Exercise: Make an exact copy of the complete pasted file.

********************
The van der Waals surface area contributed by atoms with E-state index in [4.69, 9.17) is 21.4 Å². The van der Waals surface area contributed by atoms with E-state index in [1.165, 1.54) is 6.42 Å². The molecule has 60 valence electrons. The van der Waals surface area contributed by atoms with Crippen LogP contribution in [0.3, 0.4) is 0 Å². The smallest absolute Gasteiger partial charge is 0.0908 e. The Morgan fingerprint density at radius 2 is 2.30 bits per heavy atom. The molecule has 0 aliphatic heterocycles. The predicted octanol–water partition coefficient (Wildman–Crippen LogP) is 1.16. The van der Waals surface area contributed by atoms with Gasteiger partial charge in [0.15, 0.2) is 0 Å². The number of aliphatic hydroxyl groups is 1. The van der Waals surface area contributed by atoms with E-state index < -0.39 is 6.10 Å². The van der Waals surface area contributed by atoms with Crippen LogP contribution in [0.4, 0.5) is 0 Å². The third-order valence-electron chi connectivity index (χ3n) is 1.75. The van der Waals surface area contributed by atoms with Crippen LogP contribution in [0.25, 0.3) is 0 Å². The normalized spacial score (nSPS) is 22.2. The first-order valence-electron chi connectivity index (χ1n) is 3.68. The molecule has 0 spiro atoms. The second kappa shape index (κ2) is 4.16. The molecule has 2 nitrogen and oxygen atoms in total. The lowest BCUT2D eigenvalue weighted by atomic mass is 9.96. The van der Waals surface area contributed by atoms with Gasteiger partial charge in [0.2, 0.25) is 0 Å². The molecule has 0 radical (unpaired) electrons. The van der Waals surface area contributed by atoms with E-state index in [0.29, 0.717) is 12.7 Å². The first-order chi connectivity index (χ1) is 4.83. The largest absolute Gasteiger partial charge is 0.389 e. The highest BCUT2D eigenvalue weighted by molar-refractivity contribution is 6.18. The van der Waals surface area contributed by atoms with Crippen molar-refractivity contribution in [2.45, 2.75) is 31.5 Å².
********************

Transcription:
The van der Waals surface area contributed by atoms with E-state index in [4.69, 9.17) is 21.4 Å². The van der Waals surface area contributed by atoms with E-state index in [1.165, 1.54) is 6.42 Å². The molecule has 60 valence electrons. The van der Waals surface area contributed by atoms with Crippen LogP contribution in [0.3, 0.4) is 0 Å². The smallest absolute Gasteiger partial charge is 0.0908 e. The Morgan fingerprint density at radius 2 is 2.30 bits per heavy atom. The molecule has 0 aliphatic heterocycles. The predicted octanol–water partition coefficient (Wildman–Crippen LogP) is 1.16. The van der Waals surface area contributed by atoms with Gasteiger partial charge in [0.15, 0.2) is 0 Å². The number of aliphatic hydroxyl groups is 1. The van der Waals surface area contributed by atoms with E-state index < -0.39 is 6.10 Å². The van der Waals surface area contributed by atoms with Crippen LogP contribution in [0.4, 0.5) is 0 Å². The third-order valence-electron chi connectivity index (χ3n) is 1.75. The van der Waals surface area contributed by atoms with Crippen LogP contribution in [0.25, 0.3) is 0 Å². The normalized spacial score (nSPS) is 22.2. The first-order valence-electron chi connectivity index (χ1n) is 3.68. The molecule has 0 spiro atoms. The second kappa shape index (κ2) is 4.16. The molecule has 2 nitrogen and oxygen atoms in total. The lowest BCUT2D eigenvalue weighted by atomic mass is 9.96. The van der Waals surface area contributed by atoms with Gasteiger partial charge in [0.2, 0.25) is 0 Å². The molecule has 0 radical (unpaired) electrons. The van der Waals surface area contributed by atoms with E-state index in [0.29, 0.717) is 12.7 Å². The first-order chi connectivity index (χ1) is 4.83. The largest absolute Gasteiger partial charge is 0.389 e. The highest BCUT2D eigenvalue weighted by molar-refractivity contribution is 6.18. The van der Waals surface area contributed by atoms with Crippen molar-refractivity contribution in [2.45, 2.75) is 31.5 Å².